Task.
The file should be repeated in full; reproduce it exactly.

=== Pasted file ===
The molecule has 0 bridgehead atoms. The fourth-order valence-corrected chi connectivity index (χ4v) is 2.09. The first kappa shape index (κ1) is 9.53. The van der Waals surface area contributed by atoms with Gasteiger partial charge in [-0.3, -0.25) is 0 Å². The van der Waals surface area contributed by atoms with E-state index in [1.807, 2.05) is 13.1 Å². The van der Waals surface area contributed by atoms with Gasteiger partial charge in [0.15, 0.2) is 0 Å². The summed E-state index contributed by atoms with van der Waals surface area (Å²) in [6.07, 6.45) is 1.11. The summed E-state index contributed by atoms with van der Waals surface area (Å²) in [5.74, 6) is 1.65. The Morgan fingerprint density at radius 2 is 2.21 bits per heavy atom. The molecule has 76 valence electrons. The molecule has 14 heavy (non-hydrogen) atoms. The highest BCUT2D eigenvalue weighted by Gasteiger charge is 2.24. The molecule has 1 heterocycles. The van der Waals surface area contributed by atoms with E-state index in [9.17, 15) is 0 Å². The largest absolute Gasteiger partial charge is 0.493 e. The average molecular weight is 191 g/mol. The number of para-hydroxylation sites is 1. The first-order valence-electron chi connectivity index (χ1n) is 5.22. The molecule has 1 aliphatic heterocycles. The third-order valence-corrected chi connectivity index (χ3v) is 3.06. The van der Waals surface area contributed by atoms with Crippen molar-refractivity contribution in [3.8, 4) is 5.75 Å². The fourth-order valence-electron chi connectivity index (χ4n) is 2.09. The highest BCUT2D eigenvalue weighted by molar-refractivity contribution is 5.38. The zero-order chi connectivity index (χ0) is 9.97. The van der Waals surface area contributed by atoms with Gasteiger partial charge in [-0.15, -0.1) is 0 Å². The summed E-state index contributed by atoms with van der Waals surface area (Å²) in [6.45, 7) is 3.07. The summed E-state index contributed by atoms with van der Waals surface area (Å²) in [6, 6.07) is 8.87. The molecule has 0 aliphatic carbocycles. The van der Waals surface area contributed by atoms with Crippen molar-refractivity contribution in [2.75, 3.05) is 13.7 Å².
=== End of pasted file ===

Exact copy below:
The molecule has 0 bridgehead atoms. The fourth-order valence-corrected chi connectivity index (χ4v) is 2.09. The first kappa shape index (κ1) is 9.53. The van der Waals surface area contributed by atoms with Gasteiger partial charge in [-0.3, -0.25) is 0 Å². The van der Waals surface area contributed by atoms with E-state index in [1.807, 2.05) is 13.1 Å². The van der Waals surface area contributed by atoms with Gasteiger partial charge in [0.15, 0.2) is 0 Å². The summed E-state index contributed by atoms with van der Waals surface area (Å²) in [6.07, 6.45) is 1.11. The summed E-state index contributed by atoms with van der Waals surface area (Å²) in [5.74, 6) is 1.65. The Morgan fingerprint density at radius 2 is 2.21 bits per heavy atom. The molecule has 76 valence electrons. The molecule has 14 heavy (non-hydrogen) atoms. The highest BCUT2D eigenvalue weighted by Gasteiger charge is 2.24. The molecule has 1 heterocycles. The van der Waals surface area contributed by atoms with E-state index in [9.17, 15) is 0 Å². The largest absolute Gasteiger partial charge is 0.493 e. The average molecular weight is 191 g/mol. The number of para-hydroxylation sites is 1. The first-order valence-electron chi connectivity index (χ1n) is 5.22. The molecule has 1 aliphatic heterocycles. The third-order valence-corrected chi connectivity index (χ3v) is 3.06. The van der Waals surface area contributed by atoms with Crippen molar-refractivity contribution in [3.8, 4) is 5.75 Å². The fourth-order valence-electron chi connectivity index (χ4n) is 2.09. The highest BCUT2D eigenvalue weighted by molar-refractivity contribution is 5.38. The zero-order chi connectivity index (χ0) is 9.97. The van der Waals surface area contributed by atoms with Gasteiger partial charge in [-0.15, -0.1) is 0 Å². The summed E-state index contributed by atoms with van der Waals surface area (Å²) in [6.45, 7) is 3.07. The summed E-state index contributed by atoms with van der Waals surface area (Å²) in [6, 6.07) is 8.87. The molecule has 0 aliphatic carbocycles. The van der Waals surface area contributed by atoms with Crippen molar-refractivity contribution in [2.75, 3.05) is 13.7 Å².